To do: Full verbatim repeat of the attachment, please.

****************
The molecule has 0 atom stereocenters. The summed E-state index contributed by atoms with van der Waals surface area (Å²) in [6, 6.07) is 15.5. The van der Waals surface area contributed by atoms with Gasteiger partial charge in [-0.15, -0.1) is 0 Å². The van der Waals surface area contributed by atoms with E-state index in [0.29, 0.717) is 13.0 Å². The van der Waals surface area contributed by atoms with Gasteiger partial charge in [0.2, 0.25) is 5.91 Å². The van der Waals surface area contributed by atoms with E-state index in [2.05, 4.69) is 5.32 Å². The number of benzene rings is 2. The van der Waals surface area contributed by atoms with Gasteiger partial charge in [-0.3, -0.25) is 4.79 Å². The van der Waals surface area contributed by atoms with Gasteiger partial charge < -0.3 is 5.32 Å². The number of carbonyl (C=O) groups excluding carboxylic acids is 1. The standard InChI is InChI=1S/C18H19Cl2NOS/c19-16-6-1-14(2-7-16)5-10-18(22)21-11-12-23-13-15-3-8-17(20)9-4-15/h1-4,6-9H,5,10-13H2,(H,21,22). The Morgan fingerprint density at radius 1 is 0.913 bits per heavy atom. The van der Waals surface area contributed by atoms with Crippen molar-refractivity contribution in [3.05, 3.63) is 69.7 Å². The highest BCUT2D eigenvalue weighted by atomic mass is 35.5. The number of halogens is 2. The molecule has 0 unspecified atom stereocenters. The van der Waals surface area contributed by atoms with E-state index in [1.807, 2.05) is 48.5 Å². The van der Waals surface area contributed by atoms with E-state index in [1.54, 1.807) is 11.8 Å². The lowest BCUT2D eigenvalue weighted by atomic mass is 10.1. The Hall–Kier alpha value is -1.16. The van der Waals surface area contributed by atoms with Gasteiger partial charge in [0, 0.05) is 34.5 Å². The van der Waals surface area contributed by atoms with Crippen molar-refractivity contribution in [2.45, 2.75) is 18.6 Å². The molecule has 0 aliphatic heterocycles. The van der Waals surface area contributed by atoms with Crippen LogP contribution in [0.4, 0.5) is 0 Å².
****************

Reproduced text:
The molecule has 0 atom stereocenters. The summed E-state index contributed by atoms with van der Waals surface area (Å²) in [6, 6.07) is 15.5. The van der Waals surface area contributed by atoms with Gasteiger partial charge in [-0.15, -0.1) is 0 Å². The van der Waals surface area contributed by atoms with E-state index in [0.29, 0.717) is 13.0 Å². The van der Waals surface area contributed by atoms with Gasteiger partial charge in [0.2, 0.25) is 5.91 Å². The van der Waals surface area contributed by atoms with E-state index in [2.05, 4.69) is 5.32 Å². The number of benzene rings is 2. The van der Waals surface area contributed by atoms with Gasteiger partial charge in [-0.3, -0.25) is 4.79 Å². The van der Waals surface area contributed by atoms with Gasteiger partial charge < -0.3 is 5.32 Å². The number of carbonyl (C=O) groups excluding carboxylic acids is 1. The standard InChI is InChI=1S/C18H19Cl2NOS/c19-16-6-1-14(2-7-16)5-10-18(22)21-11-12-23-13-15-3-8-17(20)9-4-15/h1-4,6-9H,5,10-13H2,(H,21,22). The Morgan fingerprint density at radius 1 is 0.913 bits per heavy atom. The van der Waals surface area contributed by atoms with Crippen molar-refractivity contribution in [3.05, 3.63) is 69.7 Å². The highest BCUT2D eigenvalue weighted by atomic mass is 35.5. The number of halogens is 2. The molecule has 0 unspecified atom stereocenters. The van der Waals surface area contributed by atoms with E-state index in [1.807, 2.05) is 48.5 Å². The van der Waals surface area contributed by atoms with E-state index in [1.54, 1.807) is 11.8 Å². The lowest BCUT2D eigenvalue weighted by atomic mass is 10.1. The Hall–Kier alpha value is -1.16. The van der Waals surface area contributed by atoms with Gasteiger partial charge in [0, 0.05) is 34.5 Å². The van der Waals surface area contributed by atoms with Crippen molar-refractivity contribution in [2.45, 2.75) is 18.6 Å². The molecule has 0 aliphatic heterocycles. The van der Waals surface area contributed by atoms with Crippen LogP contribution in [0.4, 0.5) is 0 Å².